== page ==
Interview by Maisie O’Brien, Communications Coordinator
Marshall Ganz is a senior lecturer in public policy who joined the Ash Center in June 2014. He teaches, researches, and writes on leadership, organization, strategy, and narrative in social movements, civic associations, and politics. His newest book, Why David Sometimes Wins: Leadership, Organization and Strategy in the California Farm Worker Movement was published in 2009, earning the Michael J. Harrington Book Award of the American Political Science Association.
What drew you to the Ash Center?
The Ash Center’s focus on revitalizing democratic institutions is directly aligned with my work and poses one of the most critical challenges today. During the last three decades, the U.S. and other countries with long-standing democracies have seen a hollowing out in the kind of civic engagement and participation in social movements that is necessary to generate positive change. Dysfunction in the political process, increasing income inequality, and climate change pose grave threats, and mobilizing citizens to confront these challenges is incredibly important and it is what most of my life has been about.
For the past several years, you’ve worked with HKS Academic Dean and Ash Center Professor Archon Fung on the Gettysburg Project. Could you describe this initiative?
The name “Gettysburg Project” comes from Lincoln’s 1863 Gettysburg Address and his definition of democracy as being “of the people, by the people, and for the people.” Unfortunately, it seems to be slipping away from this ideal as American politics becomes increasingly corrupted by the influence of money and special interests.
The Gettysburg Project is an effort to understand the erosion of democracy in this country and to reinvigorate meaningful and consequential civic engagement. We address the question “Why is this happening?” not as a theoretical exercise, but as a practical project by partnering with a wide range of organizations that are working to enact change from MoveOn.org to Planned Parenthood to the Service Employees International Union. It’s a very practice-oriented way of combining scholarship with work that’s happening on the ground to solve problems that we’re all very concerned about.
What do you see as posing the greatest threats to democracy in the U.S. today? What role do you think social movements can play in addressing those challenges?
The whole democratic project is based on the promise that unequal resources can be balanced by equal voice. In the case of the US, the founding of our country was shaped by a fundamental and profound inequality, which is slavery. Our government was shaped in ways to protect this institution because the people who drafted the constitution weren’t interested in promoting change; they were interested in continuity and maintaining their own power. The result is that it’s been very hard to use government as a mechanism for change in this country.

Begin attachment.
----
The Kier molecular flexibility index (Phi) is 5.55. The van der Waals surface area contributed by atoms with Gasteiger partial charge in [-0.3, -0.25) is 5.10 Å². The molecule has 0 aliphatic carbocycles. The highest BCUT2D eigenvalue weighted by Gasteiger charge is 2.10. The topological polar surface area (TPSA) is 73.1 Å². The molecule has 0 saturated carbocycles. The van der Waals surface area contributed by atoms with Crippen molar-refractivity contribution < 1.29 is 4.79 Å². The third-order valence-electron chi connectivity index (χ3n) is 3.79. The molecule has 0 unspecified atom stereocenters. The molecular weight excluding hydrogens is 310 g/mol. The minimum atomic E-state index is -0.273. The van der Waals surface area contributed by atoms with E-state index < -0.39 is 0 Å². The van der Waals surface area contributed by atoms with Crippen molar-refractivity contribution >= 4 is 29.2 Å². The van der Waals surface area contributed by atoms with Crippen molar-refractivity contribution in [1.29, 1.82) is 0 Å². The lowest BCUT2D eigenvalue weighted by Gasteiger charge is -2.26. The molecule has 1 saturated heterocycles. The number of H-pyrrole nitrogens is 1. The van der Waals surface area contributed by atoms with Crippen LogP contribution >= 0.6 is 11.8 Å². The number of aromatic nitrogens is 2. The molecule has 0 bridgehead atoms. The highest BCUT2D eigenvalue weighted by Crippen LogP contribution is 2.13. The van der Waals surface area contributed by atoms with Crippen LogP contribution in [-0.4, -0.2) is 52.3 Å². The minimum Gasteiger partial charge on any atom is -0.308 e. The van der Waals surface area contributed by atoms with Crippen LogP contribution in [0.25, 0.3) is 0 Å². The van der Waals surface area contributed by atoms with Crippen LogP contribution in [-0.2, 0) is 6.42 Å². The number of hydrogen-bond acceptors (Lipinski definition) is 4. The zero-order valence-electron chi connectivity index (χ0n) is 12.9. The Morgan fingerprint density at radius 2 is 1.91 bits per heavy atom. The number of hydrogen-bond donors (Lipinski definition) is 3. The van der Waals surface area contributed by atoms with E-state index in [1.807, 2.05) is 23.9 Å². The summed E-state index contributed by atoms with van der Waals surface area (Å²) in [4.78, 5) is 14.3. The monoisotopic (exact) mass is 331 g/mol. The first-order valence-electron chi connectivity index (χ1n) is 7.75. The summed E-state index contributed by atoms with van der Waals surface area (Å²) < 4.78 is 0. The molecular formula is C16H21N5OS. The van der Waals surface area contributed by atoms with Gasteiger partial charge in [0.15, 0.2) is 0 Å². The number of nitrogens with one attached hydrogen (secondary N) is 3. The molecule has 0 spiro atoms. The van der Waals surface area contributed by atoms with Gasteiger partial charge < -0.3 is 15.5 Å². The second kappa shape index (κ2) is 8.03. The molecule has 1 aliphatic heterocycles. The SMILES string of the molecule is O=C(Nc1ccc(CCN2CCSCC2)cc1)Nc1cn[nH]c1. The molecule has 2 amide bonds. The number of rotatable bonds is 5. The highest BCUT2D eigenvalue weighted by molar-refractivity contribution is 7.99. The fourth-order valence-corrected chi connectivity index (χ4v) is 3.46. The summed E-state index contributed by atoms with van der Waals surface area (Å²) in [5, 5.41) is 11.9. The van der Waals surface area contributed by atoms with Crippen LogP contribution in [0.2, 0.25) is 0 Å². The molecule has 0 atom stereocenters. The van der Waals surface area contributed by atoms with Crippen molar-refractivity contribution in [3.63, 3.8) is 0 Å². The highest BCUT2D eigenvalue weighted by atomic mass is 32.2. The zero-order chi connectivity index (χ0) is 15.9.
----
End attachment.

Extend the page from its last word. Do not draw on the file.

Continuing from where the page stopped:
The vacuum has been filled, to some extent, by social movements beginning with the American Revolution itself, but after that with the temperance movement, the abolitionist movement, the suffrage movement, the populist movement, the labor movement, the women’s movement, and the civil rights movement. So there’s been a counterpoint between electoral politics and social movements because the government doesn’t respond without sufficient pressure from within the republic. President Lyndon Johnson, for example, passed some great civil rights legislation, but the Civil Rights movement had been active and making demands since 1955.
In the last 30 years, the most successful movement by far has been the conservative movement and a challenge to democracy now is that there’s a relatively successful branch of this movement that doesn’t really believe in government and is in control of government. Now that’s a serious problem. And it’s not a problem of polarization; it’s a problem of dysfunction. When everybody starts saying, “government isn’t working,” then you have a legitimacy crisis and some pretty unattractive alternatives become possible. It’s a very fragile time for democracy in America, especially as things like climate change become realities. Solving these problems will require deep and broad mobilization and change brought about by social movements – it’s never come from within government.
You’re going on sabbatical next semester; could you discuss what research projects you’ll be working on?
There are three major projects that I’ll be working on in the upcoming year. The first is a book on organizing and the second relates to my work on public narrative and how people understand their calling in the world and derive moral capacity – both as individuals and as communities with respect to action. I’ve been teaching a class on the subject at HKS for seven years and I’ve incorporated it into the work I do all over the world, and everyone is really interested in it. I want to figure out what is at the heart of this interest and develop a framework for moral leadership and how we understand individual and collective agency.
My third project is to get a handle on what’s going on politically. How do we shift the ground in some way so that we can get on a positive track to rebuilding our democratic institutions, rather than continuing to eviscerate them? How do we find a way to bring everybody back into the process and begin to make good on the promise of equal voice? How can we learn to appreciate the significance of organized power, acknowledging that organized groups of people are the foundation for any kind of successful change?
This interview has been edited for clarity and length.